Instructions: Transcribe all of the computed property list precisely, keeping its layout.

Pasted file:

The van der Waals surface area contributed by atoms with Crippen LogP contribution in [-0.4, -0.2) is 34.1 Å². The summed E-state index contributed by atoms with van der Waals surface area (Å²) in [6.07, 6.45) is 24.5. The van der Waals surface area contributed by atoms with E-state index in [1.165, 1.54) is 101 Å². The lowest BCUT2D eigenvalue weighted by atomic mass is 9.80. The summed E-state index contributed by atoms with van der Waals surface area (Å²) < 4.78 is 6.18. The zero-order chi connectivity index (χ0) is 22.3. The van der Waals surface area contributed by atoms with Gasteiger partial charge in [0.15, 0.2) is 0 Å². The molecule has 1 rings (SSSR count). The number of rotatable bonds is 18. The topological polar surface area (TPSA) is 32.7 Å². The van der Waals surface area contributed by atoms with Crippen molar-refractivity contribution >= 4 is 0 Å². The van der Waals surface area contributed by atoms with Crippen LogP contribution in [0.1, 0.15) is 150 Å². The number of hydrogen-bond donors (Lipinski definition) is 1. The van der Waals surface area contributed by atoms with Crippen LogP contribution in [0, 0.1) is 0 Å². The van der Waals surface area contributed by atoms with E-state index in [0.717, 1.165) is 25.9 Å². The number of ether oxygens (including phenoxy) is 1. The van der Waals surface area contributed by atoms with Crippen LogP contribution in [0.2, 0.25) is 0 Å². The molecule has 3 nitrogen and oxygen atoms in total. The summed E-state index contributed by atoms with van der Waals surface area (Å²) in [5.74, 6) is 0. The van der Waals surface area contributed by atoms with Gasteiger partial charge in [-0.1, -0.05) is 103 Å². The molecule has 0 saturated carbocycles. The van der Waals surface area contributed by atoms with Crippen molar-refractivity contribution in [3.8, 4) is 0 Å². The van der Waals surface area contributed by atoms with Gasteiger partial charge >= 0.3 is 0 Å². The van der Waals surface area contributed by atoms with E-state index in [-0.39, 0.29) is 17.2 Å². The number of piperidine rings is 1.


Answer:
The van der Waals surface area contributed by atoms with Crippen LogP contribution in [-0.4, -0.2) is 34.1 Å². The summed E-state index contributed by atoms with van der Waals surface area (Å²) in [6.07, 6.45) is 24.5. The van der Waals surface area contributed by atoms with E-state index in [1.165, 1.54) is 101 Å². The lowest BCUT2D eigenvalue weighted by atomic mass is 9.80. The summed E-state index contributed by atoms with van der Waals surface area (Å²) < 4.78 is 6.18. The zero-order chi connectivity index (χ0) is 22.3. The van der Waals surface area contributed by atoms with Gasteiger partial charge in [0.15, 0.2) is 0 Å². The molecule has 1 rings (SSSR count). The number of rotatable bonds is 18. The topological polar surface area (TPSA) is 32.7 Å². The van der Waals surface area contributed by atoms with Crippen molar-refractivity contribution >= 4 is 0 Å². The van der Waals surface area contributed by atoms with Crippen LogP contribution in [0.1, 0.15) is 150 Å². The number of hydrogen-bond donors (Lipinski definition) is 1. The van der Waals surface area contributed by atoms with Crippen LogP contribution in [0, 0.1) is 0 Å². The van der Waals surface area contributed by atoms with E-state index in [0.717, 1.165) is 25.9 Å². The number of ether oxygens (including phenoxy) is 1. The van der Waals surface area contributed by atoms with Crippen LogP contribution in [0.2, 0.25) is 0 Å². The molecule has 3 nitrogen and oxygen atoms in total. The summed E-state index contributed by atoms with van der Waals surface area (Å²) in [5.74, 6) is 0. The van der Waals surface area contributed by atoms with Gasteiger partial charge in [-0.1, -0.05) is 103 Å². The molecule has 0 saturated carbocycles. The van der Waals surface area contributed by atoms with Crippen molar-refractivity contribution in [3.8, 4) is 0 Å². The van der Waals surface area contributed by atoms with Gasteiger partial charge >= 0.3 is 0 Å². The van der Waals surface area contributed by atoms with E-state index in [-0.39, 0.29) is 17.2 Å². The number of piperidine rings is 1.